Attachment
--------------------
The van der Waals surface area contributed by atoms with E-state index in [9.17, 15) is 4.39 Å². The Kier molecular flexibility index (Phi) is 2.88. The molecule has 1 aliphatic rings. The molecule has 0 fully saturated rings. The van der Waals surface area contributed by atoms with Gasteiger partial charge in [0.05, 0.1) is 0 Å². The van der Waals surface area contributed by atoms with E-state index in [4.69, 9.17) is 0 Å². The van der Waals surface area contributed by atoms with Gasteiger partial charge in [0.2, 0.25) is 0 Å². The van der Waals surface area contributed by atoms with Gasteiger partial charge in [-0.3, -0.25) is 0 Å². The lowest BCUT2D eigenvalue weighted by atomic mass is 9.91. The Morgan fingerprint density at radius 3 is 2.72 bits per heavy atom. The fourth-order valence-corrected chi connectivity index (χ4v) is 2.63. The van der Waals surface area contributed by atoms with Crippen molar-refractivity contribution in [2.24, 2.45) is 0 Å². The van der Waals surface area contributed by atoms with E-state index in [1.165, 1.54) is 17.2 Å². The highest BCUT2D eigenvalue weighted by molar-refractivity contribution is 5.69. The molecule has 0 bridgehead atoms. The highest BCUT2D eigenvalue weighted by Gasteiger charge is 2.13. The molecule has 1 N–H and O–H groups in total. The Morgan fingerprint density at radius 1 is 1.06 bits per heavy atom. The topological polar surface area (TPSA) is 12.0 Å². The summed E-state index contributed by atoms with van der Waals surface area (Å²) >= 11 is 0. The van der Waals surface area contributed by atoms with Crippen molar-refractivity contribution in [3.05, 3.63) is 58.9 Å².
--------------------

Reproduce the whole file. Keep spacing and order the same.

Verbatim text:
The van der Waals surface area contributed by atoms with E-state index in [9.17, 15) is 4.39 Å². The Kier molecular flexibility index (Phi) is 2.88. The molecule has 1 aliphatic rings. The molecule has 0 fully saturated rings. The van der Waals surface area contributed by atoms with Gasteiger partial charge in [0.05, 0.1) is 0 Å². The van der Waals surface area contributed by atoms with E-state index in [4.69, 9.17) is 0 Å². The van der Waals surface area contributed by atoms with Gasteiger partial charge in [0.2, 0.25) is 0 Å². The van der Waals surface area contributed by atoms with Gasteiger partial charge in [-0.3, -0.25) is 0 Å². The lowest BCUT2D eigenvalue weighted by atomic mass is 9.91. The Morgan fingerprint density at radius 3 is 2.72 bits per heavy atom. The fourth-order valence-corrected chi connectivity index (χ4v) is 2.63. The van der Waals surface area contributed by atoms with Crippen molar-refractivity contribution in [2.24, 2.45) is 0 Å². The van der Waals surface area contributed by atoms with E-state index in [1.165, 1.54) is 17.2 Å². The highest BCUT2D eigenvalue weighted by molar-refractivity contribution is 5.69. The molecule has 0 bridgehead atoms. The highest BCUT2D eigenvalue weighted by Gasteiger charge is 2.13. The molecule has 1 N–H and O–H groups in total. The Morgan fingerprint density at radius 1 is 1.06 bits per heavy atom. The topological polar surface area (TPSA) is 12.0 Å². The summed E-state index contributed by atoms with van der Waals surface area (Å²) >= 11 is 0. The van der Waals surface area contributed by atoms with Crippen molar-refractivity contribution in [3.05, 3.63) is 58.9 Å².